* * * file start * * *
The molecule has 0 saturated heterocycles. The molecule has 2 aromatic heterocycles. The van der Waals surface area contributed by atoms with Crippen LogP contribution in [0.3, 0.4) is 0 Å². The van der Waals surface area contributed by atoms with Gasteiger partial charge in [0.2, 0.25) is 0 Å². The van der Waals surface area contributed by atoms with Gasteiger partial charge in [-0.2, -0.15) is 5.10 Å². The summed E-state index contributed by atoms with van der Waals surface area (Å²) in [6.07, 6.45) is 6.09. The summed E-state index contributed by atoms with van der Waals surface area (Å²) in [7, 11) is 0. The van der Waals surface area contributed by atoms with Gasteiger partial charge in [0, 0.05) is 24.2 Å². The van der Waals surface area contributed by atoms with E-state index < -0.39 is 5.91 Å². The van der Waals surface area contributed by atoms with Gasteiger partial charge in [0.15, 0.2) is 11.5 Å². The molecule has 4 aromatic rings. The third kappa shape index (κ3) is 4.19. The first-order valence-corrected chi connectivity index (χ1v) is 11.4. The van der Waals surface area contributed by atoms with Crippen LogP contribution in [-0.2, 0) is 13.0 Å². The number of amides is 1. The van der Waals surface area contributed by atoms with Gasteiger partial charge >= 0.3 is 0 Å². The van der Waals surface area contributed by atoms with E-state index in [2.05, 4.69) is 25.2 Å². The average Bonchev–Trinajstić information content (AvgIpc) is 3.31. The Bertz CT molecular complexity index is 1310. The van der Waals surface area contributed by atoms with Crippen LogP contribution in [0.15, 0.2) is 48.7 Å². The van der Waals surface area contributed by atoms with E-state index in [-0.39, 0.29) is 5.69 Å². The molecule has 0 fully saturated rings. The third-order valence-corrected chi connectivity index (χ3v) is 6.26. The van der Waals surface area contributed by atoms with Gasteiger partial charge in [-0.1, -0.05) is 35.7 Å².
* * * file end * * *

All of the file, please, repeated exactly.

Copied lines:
The molecule has 0 saturated heterocycles. The molecule has 2 aromatic heterocycles. The van der Waals surface area contributed by atoms with Crippen LogP contribution in [0.3, 0.4) is 0 Å². The van der Waals surface area contributed by atoms with Gasteiger partial charge in [0.2, 0.25) is 0 Å². The van der Waals surface area contributed by atoms with Gasteiger partial charge in [-0.2, -0.15) is 5.10 Å². The summed E-state index contributed by atoms with van der Waals surface area (Å²) in [6.07, 6.45) is 6.09. The summed E-state index contributed by atoms with van der Waals surface area (Å²) in [7, 11) is 0. The van der Waals surface area contributed by atoms with Gasteiger partial charge in [0, 0.05) is 24.2 Å². The van der Waals surface area contributed by atoms with E-state index < -0.39 is 5.91 Å². The van der Waals surface area contributed by atoms with Gasteiger partial charge in [0.15, 0.2) is 11.5 Å². The molecule has 4 aromatic rings. The third kappa shape index (κ3) is 4.19. The first-order valence-corrected chi connectivity index (χ1v) is 11.4. The van der Waals surface area contributed by atoms with Crippen LogP contribution in [-0.2, 0) is 13.0 Å². The number of amides is 1. The van der Waals surface area contributed by atoms with Gasteiger partial charge >= 0.3 is 0 Å². The van der Waals surface area contributed by atoms with E-state index in [2.05, 4.69) is 25.2 Å². The average Bonchev–Trinajstić information content (AvgIpc) is 3.31. The Bertz CT molecular complexity index is 1310. The van der Waals surface area contributed by atoms with Crippen LogP contribution in [0.15, 0.2) is 48.7 Å². The van der Waals surface area contributed by atoms with E-state index in [-0.39, 0.29) is 5.69 Å². The molecule has 0 fully saturated rings. The third-order valence-corrected chi connectivity index (χ3v) is 6.26. The van der Waals surface area contributed by atoms with Gasteiger partial charge in [-0.1, -0.05) is 35.7 Å².